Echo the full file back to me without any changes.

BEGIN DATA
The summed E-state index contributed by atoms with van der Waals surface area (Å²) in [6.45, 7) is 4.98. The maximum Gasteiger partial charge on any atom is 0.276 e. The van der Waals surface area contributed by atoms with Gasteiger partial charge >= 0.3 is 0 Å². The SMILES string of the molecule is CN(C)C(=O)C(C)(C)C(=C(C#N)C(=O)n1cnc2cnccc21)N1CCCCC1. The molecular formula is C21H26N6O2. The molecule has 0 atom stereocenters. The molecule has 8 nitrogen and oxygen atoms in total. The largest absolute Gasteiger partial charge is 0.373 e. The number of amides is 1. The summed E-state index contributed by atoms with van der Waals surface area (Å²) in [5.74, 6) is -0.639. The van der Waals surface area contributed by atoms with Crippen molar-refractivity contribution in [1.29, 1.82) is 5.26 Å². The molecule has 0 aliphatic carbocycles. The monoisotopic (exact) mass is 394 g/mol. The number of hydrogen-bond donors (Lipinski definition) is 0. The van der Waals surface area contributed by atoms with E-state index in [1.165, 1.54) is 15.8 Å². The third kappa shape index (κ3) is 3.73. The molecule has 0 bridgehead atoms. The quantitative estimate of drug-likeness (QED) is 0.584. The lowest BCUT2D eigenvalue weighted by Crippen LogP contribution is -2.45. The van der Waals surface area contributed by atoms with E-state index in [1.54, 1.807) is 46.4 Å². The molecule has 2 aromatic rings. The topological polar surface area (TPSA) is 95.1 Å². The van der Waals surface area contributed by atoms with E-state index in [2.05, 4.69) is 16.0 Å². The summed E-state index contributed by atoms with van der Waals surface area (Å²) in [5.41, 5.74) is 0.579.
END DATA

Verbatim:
The summed E-state index contributed by atoms with van der Waals surface area (Å²) in [6.45, 7) is 4.98. The maximum Gasteiger partial charge on any atom is 0.276 e. The van der Waals surface area contributed by atoms with Gasteiger partial charge >= 0.3 is 0 Å². The SMILES string of the molecule is CN(C)C(=O)C(C)(C)C(=C(C#N)C(=O)n1cnc2cnccc21)N1CCCCC1. The molecular formula is C21H26N6O2. The molecule has 0 atom stereocenters. The molecule has 8 nitrogen and oxygen atoms in total. The largest absolute Gasteiger partial charge is 0.373 e. The number of amides is 1. The summed E-state index contributed by atoms with van der Waals surface area (Å²) in [5.74, 6) is -0.639. The van der Waals surface area contributed by atoms with Crippen molar-refractivity contribution in [1.29, 1.82) is 5.26 Å². The molecule has 0 aliphatic carbocycles. The monoisotopic (exact) mass is 394 g/mol. The number of hydrogen-bond donors (Lipinski definition) is 0. The van der Waals surface area contributed by atoms with E-state index in [1.165, 1.54) is 15.8 Å². The third kappa shape index (κ3) is 3.73. The molecule has 0 bridgehead atoms. The quantitative estimate of drug-likeness (QED) is 0.584. The lowest BCUT2D eigenvalue weighted by Crippen LogP contribution is -2.45. The van der Waals surface area contributed by atoms with E-state index in [1.54, 1.807) is 46.4 Å². The molecule has 2 aromatic rings. The topological polar surface area (TPSA) is 95.1 Å². The van der Waals surface area contributed by atoms with E-state index in [2.05, 4.69) is 16.0 Å². The summed E-state index contributed by atoms with van der Waals surface area (Å²) in [5.41, 5.74) is 0.579.